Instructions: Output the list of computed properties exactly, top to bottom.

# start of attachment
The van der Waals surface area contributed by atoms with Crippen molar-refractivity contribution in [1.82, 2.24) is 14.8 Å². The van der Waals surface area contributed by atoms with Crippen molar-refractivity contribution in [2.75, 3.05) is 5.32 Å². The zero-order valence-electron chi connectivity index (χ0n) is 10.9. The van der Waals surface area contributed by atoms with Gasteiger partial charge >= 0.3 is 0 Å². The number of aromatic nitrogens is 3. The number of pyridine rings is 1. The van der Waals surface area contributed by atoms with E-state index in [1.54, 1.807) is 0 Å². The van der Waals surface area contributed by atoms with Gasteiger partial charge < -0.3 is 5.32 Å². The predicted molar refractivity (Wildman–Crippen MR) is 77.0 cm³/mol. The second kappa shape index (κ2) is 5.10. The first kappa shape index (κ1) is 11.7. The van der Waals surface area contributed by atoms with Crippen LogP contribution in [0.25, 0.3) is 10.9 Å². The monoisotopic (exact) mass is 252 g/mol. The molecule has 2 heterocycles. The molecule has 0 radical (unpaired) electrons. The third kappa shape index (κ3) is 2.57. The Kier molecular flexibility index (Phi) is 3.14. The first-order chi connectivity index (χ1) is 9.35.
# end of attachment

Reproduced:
The van der Waals surface area contributed by atoms with Crippen molar-refractivity contribution in [1.82, 2.24) is 14.8 Å². The van der Waals surface area contributed by atoms with Crippen molar-refractivity contribution in [2.75, 3.05) is 5.32 Å². The zero-order valence-electron chi connectivity index (χ0n) is 10.9. The van der Waals surface area contributed by atoms with Gasteiger partial charge >= 0.3 is 0 Å². The number of aromatic nitrogens is 3. The number of pyridine rings is 1. The van der Waals surface area contributed by atoms with E-state index in [1.54, 1.807) is 0 Å². The van der Waals surface area contributed by atoms with Gasteiger partial charge < -0.3 is 5.32 Å². The predicted molar refractivity (Wildman–Crippen MR) is 77.0 cm³/mol. The second kappa shape index (κ2) is 5.10. The first kappa shape index (κ1) is 11.7. The van der Waals surface area contributed by atoms with Crippen LogP contribution in [0.25, 0.3) is 10.9 Å². The monoisotopic (exact) mass is 252 g/mol. The molecule has 2 heterocycles. The molecule has 0 radical (unpaired) electrons. The third kappa shape index (κ3) is 2.57. The Kier molecular flexibility index (Phi) is 3.14. The first-order chi connectivity index (χ1) is 9.35.